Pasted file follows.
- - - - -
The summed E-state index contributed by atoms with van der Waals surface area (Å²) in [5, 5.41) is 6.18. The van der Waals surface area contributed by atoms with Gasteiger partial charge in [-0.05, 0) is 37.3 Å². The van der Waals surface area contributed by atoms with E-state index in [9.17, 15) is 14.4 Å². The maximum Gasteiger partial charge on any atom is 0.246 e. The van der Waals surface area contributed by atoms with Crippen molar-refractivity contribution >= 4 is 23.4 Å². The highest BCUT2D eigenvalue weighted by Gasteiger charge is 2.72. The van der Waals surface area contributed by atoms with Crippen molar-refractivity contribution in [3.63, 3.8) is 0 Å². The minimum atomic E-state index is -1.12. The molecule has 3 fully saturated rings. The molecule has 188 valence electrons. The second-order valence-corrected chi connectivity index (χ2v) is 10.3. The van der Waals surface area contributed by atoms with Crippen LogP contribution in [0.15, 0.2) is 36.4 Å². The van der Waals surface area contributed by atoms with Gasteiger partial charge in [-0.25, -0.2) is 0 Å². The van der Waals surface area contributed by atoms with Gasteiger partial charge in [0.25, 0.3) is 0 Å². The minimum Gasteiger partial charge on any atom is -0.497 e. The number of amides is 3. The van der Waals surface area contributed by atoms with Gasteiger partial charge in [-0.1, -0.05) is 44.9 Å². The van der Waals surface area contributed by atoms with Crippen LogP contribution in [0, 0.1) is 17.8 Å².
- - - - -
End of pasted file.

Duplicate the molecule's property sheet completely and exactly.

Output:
The summed E-state index contributed by atoms with van der Waals surface area (Å²) in [5, 5.41) is 6.18. The van der Waals surface area contributed by atoms with Gasteiger partial charge in [-0.05, 0) is 37.3 Å². The van der Waals surface area contributed by atoms with E-state index in [9.17, 15) is 14.4 Å². The maximum Gasteiger partial charge on any atom is 0.246 e. The van der Waals surface area contributed by atoms with Crippen molar-refractivity contribution >= 4 is 23.4 Å². The highest BCUT2D eigenvalue weighted by Gasteiger charge is 2.72. The van der Waals surface area contributed by atoms with Crippen molar-refractivity contribution in [3.63, 3.8) is 0 Å². The minimum atomic E-state index is -1.12. The molecule has 3 fully saturated rings. The molecule has 188 valence electrons. The second-order valence-corrected chi connectivity index (χ2v) is 10.3. The van der Waals surface area contributed by atoms with Crippen LogP contribution in [0.15, 0.2) is 36.4 Å². The van der Waals surface area contributed by atoms with Gasteiger partial charge in [-0.25, -0.2) is 0 Å². The van der Waals surface area contributed by atoms with Gasteiger partial charge in [0.25, 0.3) is 0 Å². The minimum Gasteiger partial charge on any atom is -0.497 e. The number of amides is 3. The van der Waals surface area contributed by atoms with Gasteiger partial charge in [-0.1, -0.05) is 44.9 Å². The van der Waals surface area contributed by atoms with Crippen LogP contribution in [0, 0.1) is 17.8 Å².